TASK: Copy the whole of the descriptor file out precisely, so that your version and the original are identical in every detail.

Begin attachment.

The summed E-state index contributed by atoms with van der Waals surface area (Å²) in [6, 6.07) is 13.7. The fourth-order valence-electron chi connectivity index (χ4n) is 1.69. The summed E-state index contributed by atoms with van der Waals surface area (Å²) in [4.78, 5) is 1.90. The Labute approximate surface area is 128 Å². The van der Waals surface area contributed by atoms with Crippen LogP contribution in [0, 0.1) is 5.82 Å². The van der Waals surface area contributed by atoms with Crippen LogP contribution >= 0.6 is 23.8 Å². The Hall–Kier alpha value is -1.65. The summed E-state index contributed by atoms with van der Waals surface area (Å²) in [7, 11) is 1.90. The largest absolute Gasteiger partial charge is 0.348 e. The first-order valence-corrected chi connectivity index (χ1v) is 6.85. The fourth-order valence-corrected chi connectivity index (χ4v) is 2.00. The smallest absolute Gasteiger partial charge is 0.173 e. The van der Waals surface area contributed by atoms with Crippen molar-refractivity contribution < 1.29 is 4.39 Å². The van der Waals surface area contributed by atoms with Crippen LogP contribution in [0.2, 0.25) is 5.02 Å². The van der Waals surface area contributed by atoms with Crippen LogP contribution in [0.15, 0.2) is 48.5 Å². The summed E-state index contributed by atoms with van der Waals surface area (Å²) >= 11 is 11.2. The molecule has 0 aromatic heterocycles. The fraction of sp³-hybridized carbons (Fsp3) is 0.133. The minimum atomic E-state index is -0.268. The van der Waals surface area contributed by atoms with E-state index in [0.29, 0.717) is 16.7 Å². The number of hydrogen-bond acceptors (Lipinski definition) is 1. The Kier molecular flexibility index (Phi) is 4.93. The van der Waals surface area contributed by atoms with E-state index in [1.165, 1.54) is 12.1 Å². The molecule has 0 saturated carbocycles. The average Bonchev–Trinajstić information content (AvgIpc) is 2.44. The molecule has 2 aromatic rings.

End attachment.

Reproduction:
The summed E-state index contributed by atoms with van der Waals surface area (Å²) in [6, 6.07) is 13.7. The fourth-order valence-electron chi connectivity index (χ4n) is 1.69. The summed E-state index contributed by atoms with van der Waals surface area (Å²) in [4.78, 5) is 1.90. The Labute approximate surface area is 128 Å². The van der Waals surface area contributed by atoms with Crippen LogP contribution in [0, 0.1) is 5.82 Å². The van der Waals surface area contributed by atoms with Crippen LogP contribution >= 0.6 is 23.8 Å². The Hall–Kier alpha value is -1.65. The summed E-state index contributed by atoms with van der Waals surface area (Å²) in [7, 11) is 1.90. The largest absolute Gasteiger partial charge is 0.348 e. The first-order valence-corrected chi connectivity index (χ1v) is 6.85. The fourth-order valence-corrected chi connectivity index (χ4v) is 2.00. The smallest absolute Gasteiger partial charge is 0.173 e. The van der Waals surface area contributed by atoms with Crippen molar-refractivity contribution < 1.29 is 4.39 Å². The van der Waals surface area contributed by atoms with Crippen LogP contribution in [0.2, 0.25) is 5.02 Å². The van der Waals surface area contributed by atoms with Crippen LogP contribution in [0.15, 0.2) is 48.5 Å². The summed E-state index contributed by atoms with van der Waals surface area (Å²) >= 11 is 11.2. The molecule has 0 aromatic heterocycles. The fraction of sp³-hybridized carbons (Fsp3) is 0.133. The minimum atomic E-state index is -0.268. The van der Waals surface area contributed by atoms with E-state index in [0.29, 0.717) is 16.7 Å². The number of hydrogen-bond acceptors (Lipinski definition) is 1. The Kier molecular flexibility index (Phi) is 4.93. The van der Waals surface area contributed by atoms with E-state index in [1.165, 1.54) is 12.1 Å². The molecule has 0 saturated carbocycles. The average Bonchev–Trinajstić information content (AvgIpc) is 2.44. The molecule has 2 aromatic rings.